However, if there is to be fundamental reform of the CSA, the Government must consider, as the right hon. Gentleman also said, whether the agency sits in the right place. It is bizarre that tax credits are handled not by the Department that has expertise in paying money to people on low incomes—the Department for Work and Pensions— but by the Inland Revenue. It is also bizarre that the Department that has competence in collecting revenue and that has information about other individuals who are not compliant—who may be self-employed and who may in some cases try to evade their CSA responsibilities—is not the agency with responsibility for the CSA. One of the biggest issues for the Minister to tackle is not whether the administration is working, and how to resolve that, but whether the existing CSA system is workable or should be transferred to Her Majesty's Revenue and Customs. Perhaps that is the necessary solution.
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3.35 pm

Mr. Paul Goodman (Wycombe) (Con): I must take my attention from the interesting and thoughtful speech that the hon. Member for Yeovil (Mr. Laws) has just made and congratulate the hon. Member for Romsey (Sandra Gidley) on securing the debate. She set the tone at the start when she said that she and her constituents feel—as, she feels sure, do CSA staff—a deep and prolonged sense of frustration. The hon. Member for Mid-Dorset and North Poole (Annette Brooke) also mentioned frustration. We all share that frustration and the debate has been a good one. Everyone who spoke, including my hon. Friend the Member for Wellingborough (Mr. Bone), set out the frustrations clearly.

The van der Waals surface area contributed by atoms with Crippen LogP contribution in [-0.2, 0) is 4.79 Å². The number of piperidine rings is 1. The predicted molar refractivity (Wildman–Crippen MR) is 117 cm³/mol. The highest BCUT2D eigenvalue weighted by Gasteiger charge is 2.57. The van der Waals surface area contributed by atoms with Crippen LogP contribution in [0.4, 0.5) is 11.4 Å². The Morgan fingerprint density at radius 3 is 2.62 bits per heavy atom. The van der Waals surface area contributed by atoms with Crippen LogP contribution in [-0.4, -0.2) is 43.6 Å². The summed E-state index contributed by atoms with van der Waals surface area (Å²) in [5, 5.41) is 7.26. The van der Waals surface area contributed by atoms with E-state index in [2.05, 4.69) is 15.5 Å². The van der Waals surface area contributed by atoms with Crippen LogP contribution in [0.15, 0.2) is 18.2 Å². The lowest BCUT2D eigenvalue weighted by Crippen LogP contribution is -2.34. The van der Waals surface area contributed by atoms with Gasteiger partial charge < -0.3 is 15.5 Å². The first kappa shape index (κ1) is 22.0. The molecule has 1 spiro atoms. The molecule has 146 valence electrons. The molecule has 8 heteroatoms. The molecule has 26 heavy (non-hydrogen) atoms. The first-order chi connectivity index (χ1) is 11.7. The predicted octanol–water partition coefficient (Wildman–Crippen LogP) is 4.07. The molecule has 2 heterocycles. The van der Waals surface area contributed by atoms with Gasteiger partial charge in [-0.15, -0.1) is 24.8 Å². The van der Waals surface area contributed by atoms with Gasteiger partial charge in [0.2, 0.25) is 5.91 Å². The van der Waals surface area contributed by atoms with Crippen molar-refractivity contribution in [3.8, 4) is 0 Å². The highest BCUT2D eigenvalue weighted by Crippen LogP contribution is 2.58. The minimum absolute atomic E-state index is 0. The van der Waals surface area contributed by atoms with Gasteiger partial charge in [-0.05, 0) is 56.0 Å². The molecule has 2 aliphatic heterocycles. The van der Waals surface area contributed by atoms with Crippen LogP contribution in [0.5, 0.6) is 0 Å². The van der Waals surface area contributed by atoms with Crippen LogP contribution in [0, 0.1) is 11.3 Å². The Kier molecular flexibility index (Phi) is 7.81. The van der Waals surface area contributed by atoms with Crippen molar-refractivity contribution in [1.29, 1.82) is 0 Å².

We all get the sense from our constituents who see us in surgeries that they consider us powerless, at times, to make the system work satisfactorily for them. That view was also taken in the previous Parliament by a forceful and perceptive Back Bencher, who asked the then Minister about the matter and said on receiving the answer that it was

He pointed this out:

He added:

That was, of course, this Minister. He now has responsibility for the system of which he was rightly so critical in the previous Parliament. I do not think that we expect instant answers from him today, and we acknowledge that the problems are deep seated, but I hope he will explain the Department's route map for getting us out of here to a more satisfactory situation.

The hon. Member for Yeovil quoted the Select Committee report, and the former Secretary of State, who is now Secretary of State for Trade and Industry, raised in his response to it last year the so-called nuclear option of sacking EDS, the computer supplier. He said that that had not been ruled out. Last week, in response to a debate initiated by my hon. Friend the Member for Chesham and Amersham (Mrs. Gillan), the Minister confirmed that the new chief executive of the CSA would report his findings to the ministerial team. When does the Minister expect those findings to be on his desk and to be published for Parliament? What position has been reached as to the nuclear option of sacking EDS? Has it been ruled out? As he asked his predecessor so forcefully, when will the transfer from the old system to the new take place?

I have given the Minister prior notice of another matter that I want to raise—the Department's policy in relation to the CSA and paternity testing contracts, with specific reference to a firm called DNA Bioscience and the role of the Secretary of State. The Secretary of State has today written to my hon. Friend the Member for Epsom and Ewell (Chris Grayling), the shadow Leader of the House, about the matter. The Secretary of State
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confirmed that his sons have a 3 per cent. shareholding in DNA Bioscience, a firm whose business involves DNA testing. He added: